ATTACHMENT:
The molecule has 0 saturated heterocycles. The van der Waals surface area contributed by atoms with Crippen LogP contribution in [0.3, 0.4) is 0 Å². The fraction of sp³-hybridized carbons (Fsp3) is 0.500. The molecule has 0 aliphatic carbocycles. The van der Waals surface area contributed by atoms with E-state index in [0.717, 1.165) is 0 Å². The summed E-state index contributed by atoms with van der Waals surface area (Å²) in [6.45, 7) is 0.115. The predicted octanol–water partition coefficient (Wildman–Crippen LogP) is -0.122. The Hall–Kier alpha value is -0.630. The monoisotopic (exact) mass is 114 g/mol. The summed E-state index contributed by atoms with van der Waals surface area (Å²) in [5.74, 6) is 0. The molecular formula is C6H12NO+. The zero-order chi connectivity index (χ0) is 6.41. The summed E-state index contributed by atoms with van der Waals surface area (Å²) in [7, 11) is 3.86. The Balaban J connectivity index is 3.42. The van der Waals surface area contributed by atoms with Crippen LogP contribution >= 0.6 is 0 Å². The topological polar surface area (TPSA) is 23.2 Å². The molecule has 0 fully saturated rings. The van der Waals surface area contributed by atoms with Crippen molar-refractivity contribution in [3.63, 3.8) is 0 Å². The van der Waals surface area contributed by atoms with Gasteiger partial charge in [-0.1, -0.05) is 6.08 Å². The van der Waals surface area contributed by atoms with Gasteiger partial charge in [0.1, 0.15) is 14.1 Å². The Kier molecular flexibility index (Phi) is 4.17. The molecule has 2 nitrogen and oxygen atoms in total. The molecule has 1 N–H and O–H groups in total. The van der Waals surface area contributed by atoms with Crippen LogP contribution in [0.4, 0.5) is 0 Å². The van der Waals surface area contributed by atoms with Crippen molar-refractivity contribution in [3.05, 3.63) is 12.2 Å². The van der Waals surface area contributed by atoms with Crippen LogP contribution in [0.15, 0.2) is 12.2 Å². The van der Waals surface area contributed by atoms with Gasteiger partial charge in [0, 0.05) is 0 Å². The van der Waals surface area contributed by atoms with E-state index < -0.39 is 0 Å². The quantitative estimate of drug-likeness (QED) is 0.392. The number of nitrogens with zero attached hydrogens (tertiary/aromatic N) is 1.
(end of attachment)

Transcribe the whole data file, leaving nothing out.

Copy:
The molecule has 0 saturated heterocycles. The van der Waals surface area contributed by atoms with Crippen LogP contribution in [0.3, 0.4) is 0 Å². The fraction of sp³-hybridized carbons (Fsp3) is 0.500. The molecule has 0 aliphatic carbocycles. The van der Waals surface area contributed by atoms with E-state index in [0.717, 1.165) is 0 Å². The summed E-state index contributed by atoms with van der Waals surface area (Å²) in [6.45, 7) is 0.115. The predicted octanol–water partition coefficient (Wildman–Crippen LogP) is -0.122. The Hall–Kier alpha value is -0.630. The monoisotopic (exact) mass is 114 g/mol. The summed E-state index contributed by atoms with van der Waals surface area (Å²) in [5.74, 6) is 0. The molecular formula is C6H12NO+. The zero-order chi connectivity index (χ0) is 6.41. The summed E-state index contributed by atoms with van der Waals surface area (Å²) in [7, 11) is 3.86. The Balaban J connectivity index is 3.42. The van der Waals surface area contributed by atoms with Crippen LogP contribution >= 0.6 is 0 Å². The topological polar surface area (TPSA) is 23.2 Å². The molecule has 0 fully saturated rings. The van der Waals surface area contributed by atoms with Crippen molar-refractivity contribution in [3.63, 3.8) is 0 Å². The van der Waals surface area contributed by atoms with Gasteiger partial charge in [-0.1, -0.05) is 6.08 Å². The van der Waals surface area contributed by atoms with Gasteiger partial charge in [0.1, 0.15) is 14.1 Å². The Kier molecular flexibility index (Phi) is 4.17. The molecule has 2 nitrogen and oxygen atoms in total. The molecule has 1 N–H and O–H groups in total. The van der Waals surface area contributed by atoms with Crippen LogP contribution in [0.4, 0.5) is 0 Å². The van der Waals surface area contributed by atoms with Crippen molar-refractivity contribution in [3.05, 3.63) is 12.2 Å². The van der Waals surface area contributed by atoms with Crippen LogP contribution in [0.15, 0.2) is 12.2 Å². The van der Waals surface area contributed by atoms with Gasteiger partial charge in [0, 0.05) is 0 Å². The van der Waals surface area contributed by atoms with E-state index < -0.39 is 0 Å². The quantitative estimate of drug-likeness (QED) is 0.392. The number of nitrogens with zero attached hydrogens (tertiary/aromatic N) is 1.